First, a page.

Jan 5, 2009
Downloading Waypoints and Tracks with Garmin Geko
I forgot how to do this and it took me way too long to figure it out again, so here are notes for myself and anyone else who has these GPS units and a Mac.
The Garmin Geko 201/301 GPS Units
The Garmin Geko 201 is an inexpensive basic unit. Amazon currently has this unit for $91.40. Garmin has nice user manuals available as PDFs, e.g. the Geko 201 user manual .
The Garmin Geko 301 is also a basic unit, with an integrated compass added. Amazon currently has the unit for $148.95. I bought mine as a reconditioned unit for somewhat less, can't recall.
These units use the etrex data cable, available from Amazon for about $25:
The Keyspan USB to Serial Adapter is a handy and robust adapter, which Amazon now has for about $25:
The purpose of the device, as its "No Serial Port, No Problem!" descriptor says, is used to connect legacy non-USB devices to a computer. The Keyspan unit comes with a utility called Keyspan Serial Assistant, which simply shows the port name after you install the driver:
This helps you learn the name of the driver when you are using software needing to communicate with a target device, and to confirm that it is working. Note the names KeySerial1 and USA19H1a2P1.1, which is how the port will show in software setups -- either one works for this Garmin hook-up.
The product identifier for this Keyspan unit is USA-19HS. The HS designation, for High Speed, marks this unit as a replacement for an earlier version of the device. Some software currently lists the HS version as compatible, but not earlier ones.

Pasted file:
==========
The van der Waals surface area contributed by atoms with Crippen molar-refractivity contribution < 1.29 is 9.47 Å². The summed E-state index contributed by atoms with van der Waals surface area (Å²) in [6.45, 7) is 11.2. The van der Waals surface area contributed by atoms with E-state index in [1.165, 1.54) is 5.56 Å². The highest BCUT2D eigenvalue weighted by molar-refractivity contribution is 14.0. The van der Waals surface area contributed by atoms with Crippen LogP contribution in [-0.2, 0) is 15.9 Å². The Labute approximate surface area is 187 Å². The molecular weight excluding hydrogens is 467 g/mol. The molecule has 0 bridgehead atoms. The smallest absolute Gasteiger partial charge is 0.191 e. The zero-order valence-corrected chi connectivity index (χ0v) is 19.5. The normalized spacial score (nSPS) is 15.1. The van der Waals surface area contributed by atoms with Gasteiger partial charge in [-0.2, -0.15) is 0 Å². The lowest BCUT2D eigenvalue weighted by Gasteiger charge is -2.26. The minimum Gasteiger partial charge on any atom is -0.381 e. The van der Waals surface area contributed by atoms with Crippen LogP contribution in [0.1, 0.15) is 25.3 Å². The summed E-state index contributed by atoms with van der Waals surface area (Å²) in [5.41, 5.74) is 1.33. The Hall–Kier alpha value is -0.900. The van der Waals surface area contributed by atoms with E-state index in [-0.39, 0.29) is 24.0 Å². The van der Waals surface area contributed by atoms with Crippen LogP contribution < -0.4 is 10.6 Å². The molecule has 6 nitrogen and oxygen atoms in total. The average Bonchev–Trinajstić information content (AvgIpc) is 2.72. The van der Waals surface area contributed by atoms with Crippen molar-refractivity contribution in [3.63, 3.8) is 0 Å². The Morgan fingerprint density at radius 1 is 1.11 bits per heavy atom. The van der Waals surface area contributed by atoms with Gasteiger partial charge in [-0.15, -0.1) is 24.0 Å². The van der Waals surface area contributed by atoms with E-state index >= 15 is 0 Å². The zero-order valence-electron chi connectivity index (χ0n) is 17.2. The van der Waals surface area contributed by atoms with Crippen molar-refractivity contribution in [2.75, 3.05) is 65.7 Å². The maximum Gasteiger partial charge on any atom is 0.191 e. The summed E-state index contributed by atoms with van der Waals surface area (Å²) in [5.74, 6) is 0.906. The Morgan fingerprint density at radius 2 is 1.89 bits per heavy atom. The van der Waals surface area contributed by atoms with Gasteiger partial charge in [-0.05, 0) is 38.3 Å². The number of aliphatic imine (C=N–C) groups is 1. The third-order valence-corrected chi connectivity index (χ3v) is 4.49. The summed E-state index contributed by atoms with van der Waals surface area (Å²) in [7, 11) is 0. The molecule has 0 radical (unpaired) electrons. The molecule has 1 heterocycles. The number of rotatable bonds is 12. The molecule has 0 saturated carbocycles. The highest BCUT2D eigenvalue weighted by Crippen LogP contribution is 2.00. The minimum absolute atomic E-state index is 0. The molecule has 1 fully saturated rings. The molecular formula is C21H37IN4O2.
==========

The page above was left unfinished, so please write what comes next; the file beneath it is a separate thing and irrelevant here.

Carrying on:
This free utility software from ClueTrust of Virginia does the job of downloading tracks and waypoints to your Mac. After the Keyspan driver is installed, check it with the Keyspan Serial Assistant, then fire up LoadMyTracks:
Note that I selected Garmin Serial for the protocol, and picked KeySerial1 as the port where I connected the GPS unit -- the GPS unit uses an old-style serial cable, which is connected via the Keyspan USB adapter. You might think, as I did initially, that it would show up on the Mac as a USB connection, but no, it is still a serial connection. For this task, my normal routine is to check Tracks and Waypoints, and KML for the output format, before downloading from the GPS unit to my Mac.
A key point -- the one I forgot: before the GPS unit is recognized and is ready for the connection, you have to navigate on the GPS unit to Menu, then Setup, then Interface, then select Garmin as the protocol. I sometimes connect to my GPS using the NMEA interface for realtime downloading of data using Python and gpsd, and I forgot to switch it back to Garmin, causing me to chase red herrings for too long. Hence, this blog post!
Now to using the data...